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Bryonia laciniosa

An Ayurveda herb used traditionally as an aphrodisiac and pro-fertility compound, touted to increase masculinity and enhance youthfulness during aging. It belongs to the category of Vrishya rasayana alongside Anacyclus Pyrethrum.

Our evidence-based analysis on bryonia laciniosa features 6 unique references to scientific papers.

Research analysis led by Kamal Patel .
Reviewed by
Examine.com Team
Last Updated:

Summary of Bryonia laciniosa

Primary Information, Benefits, Effects, and Important Facts

Bryonia Laciniosa is an Ayurvedic herb used traditionally as an aphrodisiac and pro-fertility compound, touted to increase masculinity and enhance youthfulness during aging. It belongs to the category of Vrishya rasayana alongside Anacyclus Pyrethrum.

Research on this compound is preliminary, but it appears to be a potential testosterone booster as evidenced by one study done in rats.

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Things To Know & Note

Primary Function:

Also Known As

Shivlingi, Diplocyclos Palmatus, Byrony Root

Research Breakdown on Bryonia laciniosa

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Bryonia Lacinosa (Diplocyclos Palmatus) is a herb used in Ayurvetic Medicine traditionally as a sexuality enhancer and is sometimes recommended to preserve youth during aging (perhaps as a testament to its aphrodisiac effects); the seeds of Bryonia Lacinosa are known as 'Shivlingi' due to their resemblence to Shivlings.[1] It is also used traditionally as an anti-inflammatory and tonic, and as an acrid due to its foul taste.

The plant family it belongs to is Cucurbitaceae[1] and the Bryonia family has four plants in it, also including Bryonia Alba (reported anti-tumor properties) and Bryonia Diocia (Brony Root, a diuretic).[2]

The whole plant (also sometimes referred to as Diplocyclos Palmatus) contains:

The contents of shivlingi seeds and what underlies the observed effects are not well known

A defatted ethanolic extract of the seeds of Byronia Laciniosa, at three dosages daily for 28 days in rats (50mg/kg bodyweight, 100mg/kg and 150mg/kg) showed dose dependent increases in serum Luteinizing Hormone (LH), Follicle-Stimulating Hormone (FSH), and Testosterone; the serum level of testosterone reaching approximately 6.5ng/mL after 150mg/kg whereas control and 50mg/kg bodyweight (insignificantly different) hovered around 1ng/mL.[1]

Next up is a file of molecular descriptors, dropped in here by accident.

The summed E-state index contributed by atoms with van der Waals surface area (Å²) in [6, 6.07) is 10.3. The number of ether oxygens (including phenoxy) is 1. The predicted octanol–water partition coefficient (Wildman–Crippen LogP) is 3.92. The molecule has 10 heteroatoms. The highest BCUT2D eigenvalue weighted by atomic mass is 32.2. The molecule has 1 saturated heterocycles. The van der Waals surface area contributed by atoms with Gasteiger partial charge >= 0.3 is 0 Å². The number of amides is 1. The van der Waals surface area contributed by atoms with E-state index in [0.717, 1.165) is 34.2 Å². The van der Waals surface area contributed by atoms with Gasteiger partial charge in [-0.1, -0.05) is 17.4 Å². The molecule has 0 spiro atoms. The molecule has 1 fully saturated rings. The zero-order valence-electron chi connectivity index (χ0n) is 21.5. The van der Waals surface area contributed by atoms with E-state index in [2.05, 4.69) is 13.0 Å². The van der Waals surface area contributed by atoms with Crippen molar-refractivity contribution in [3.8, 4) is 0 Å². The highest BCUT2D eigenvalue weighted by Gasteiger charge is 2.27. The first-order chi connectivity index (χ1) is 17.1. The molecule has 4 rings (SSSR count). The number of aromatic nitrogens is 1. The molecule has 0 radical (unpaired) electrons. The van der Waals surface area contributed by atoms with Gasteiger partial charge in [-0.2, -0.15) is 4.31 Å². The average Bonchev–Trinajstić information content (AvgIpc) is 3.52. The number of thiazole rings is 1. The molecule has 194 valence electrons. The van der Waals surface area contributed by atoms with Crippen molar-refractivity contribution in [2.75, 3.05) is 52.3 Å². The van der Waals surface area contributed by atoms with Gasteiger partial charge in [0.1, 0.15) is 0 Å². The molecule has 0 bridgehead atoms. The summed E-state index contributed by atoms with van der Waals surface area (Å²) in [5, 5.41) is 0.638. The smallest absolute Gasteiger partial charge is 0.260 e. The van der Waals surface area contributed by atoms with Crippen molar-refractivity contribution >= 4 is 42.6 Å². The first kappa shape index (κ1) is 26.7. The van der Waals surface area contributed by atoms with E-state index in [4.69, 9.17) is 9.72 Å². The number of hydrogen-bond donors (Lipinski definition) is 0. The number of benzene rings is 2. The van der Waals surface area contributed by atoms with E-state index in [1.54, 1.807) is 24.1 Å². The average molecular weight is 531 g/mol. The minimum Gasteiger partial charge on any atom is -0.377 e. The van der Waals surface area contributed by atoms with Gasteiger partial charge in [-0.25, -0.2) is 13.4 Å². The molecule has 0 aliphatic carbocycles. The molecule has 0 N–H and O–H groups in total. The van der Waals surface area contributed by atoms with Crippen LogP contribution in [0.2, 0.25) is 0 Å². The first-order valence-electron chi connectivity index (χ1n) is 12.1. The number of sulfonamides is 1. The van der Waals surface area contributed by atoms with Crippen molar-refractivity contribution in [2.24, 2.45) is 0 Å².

The mechanism is hypothesized to be through hypothalamic stimulation, due to the above three hormones all increasing; however, this has not been directly tested.[1]

The ethanolic extract of the seeds appears to be a potential testosterone enhancer in fertile male rats

Bryonia Laciniosa is able to dose-dependently increase the weight of male sex organs (epididymus, testes, and prostate). Spermatogenesis was increased in this same study, as well as fructose content of semen (nutrition for semen cells). These beneficial changes for fertility were accompanied by an aphrodisiac effect in mice, also dose-dependent.[1]

An increase in sex organ weight of male rats has been noted alongside pro-libido effects, suggesting that testosterone plays a role

Byronia Laciniosa is touted as an anti-pyretic (against fever) and was found to exert anti-fever effects (at 500mg/kg) at an efficacy similar to the control drug, paracetamol (150mg/kg).[6]. This study also noted analgesic (painkilling) actions in a dose-dependent manner, although even 500mg/kg Byronia Laciniosa was less effective (52.61% inhibition relative to control) than 100mg/kg Aspirin (68.87% inhibition).[6]

Preliminary evidence suggests that shivlingi seeds may be able to reduce symptoms of the fever with a potency lesser than that of paracetamol

Tested doses of a methanolic extract of Byronia Laciniosa at 125mg/kg and 250mg/kg over a period of 14 days in rats did not adversely affect measured liver enzymes.[6]